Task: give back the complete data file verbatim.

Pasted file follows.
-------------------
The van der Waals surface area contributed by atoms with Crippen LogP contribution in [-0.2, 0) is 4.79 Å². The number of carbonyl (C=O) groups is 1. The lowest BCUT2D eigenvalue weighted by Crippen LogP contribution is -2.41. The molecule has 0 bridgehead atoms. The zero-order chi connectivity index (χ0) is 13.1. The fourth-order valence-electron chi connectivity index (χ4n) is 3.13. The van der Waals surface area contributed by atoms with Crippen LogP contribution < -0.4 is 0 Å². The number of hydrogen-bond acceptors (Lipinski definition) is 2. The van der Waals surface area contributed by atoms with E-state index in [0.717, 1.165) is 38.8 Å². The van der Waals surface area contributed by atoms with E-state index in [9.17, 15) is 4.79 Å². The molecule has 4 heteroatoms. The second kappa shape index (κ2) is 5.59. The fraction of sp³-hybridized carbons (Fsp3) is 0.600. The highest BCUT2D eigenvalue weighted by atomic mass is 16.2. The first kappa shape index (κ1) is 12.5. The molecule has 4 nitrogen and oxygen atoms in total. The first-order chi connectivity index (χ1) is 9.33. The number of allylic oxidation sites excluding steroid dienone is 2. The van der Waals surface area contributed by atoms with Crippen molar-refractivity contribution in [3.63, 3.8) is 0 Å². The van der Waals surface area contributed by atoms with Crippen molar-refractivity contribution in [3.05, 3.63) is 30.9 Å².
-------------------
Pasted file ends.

The van der Waals surface area contributed by atoms with Crippen LogP contribution in [-0.2, 0) is 4.79 Å². The number of carbonyl (C=O) groups is 1. The lowest BCUT2D eigenvalue weighted by Crippen LogP contribution is -2.41. The molecule has 0 bridgehead atoms. The zero-order chi connectivity index (χ0) is 13.1. The fourth-order valence-electron chi connectivity index (χ4n) is 3.13. The van der Waals surface area contributed by atoms with Crippen LogP contribution < -0.4 is 0 Å². The number of hydrogen-bond acceptors (Lipinski definition) is 2. The van der Waals surface area contributed by atoms with E-state index in [0.717, 1.165) is 38.8 Å². The van der Waals surface area contributed by atoms with E-state index in [9.17, 15) is 4.79 Å². The molecule has 4 heteroatoms. The second kappa shape index (κ2) is 5.59. The fraction of sp³-hybridized carbons (Fsp3) is 0.600. The highest BCUT2D eigenvalue weighted by atomic mass is 16.2. The first kappa shape index (κ1) is 12.5. The molecule has 4 nitrogen and oxygen atoms in total. The first-order chi connectivity index (χ1) is 9.33. The number of allylic oxidation sites excluding steroid dienone is 2. The van der Waals surface area contributed by atoms with Crippen molar-refractivity contribution in [3.63, 3.8) is 0 Å². The van der Waals surface area contributed by atoms with Crippen molar-refractivity contribution in [3.05, 3.63) is 30.9 Å².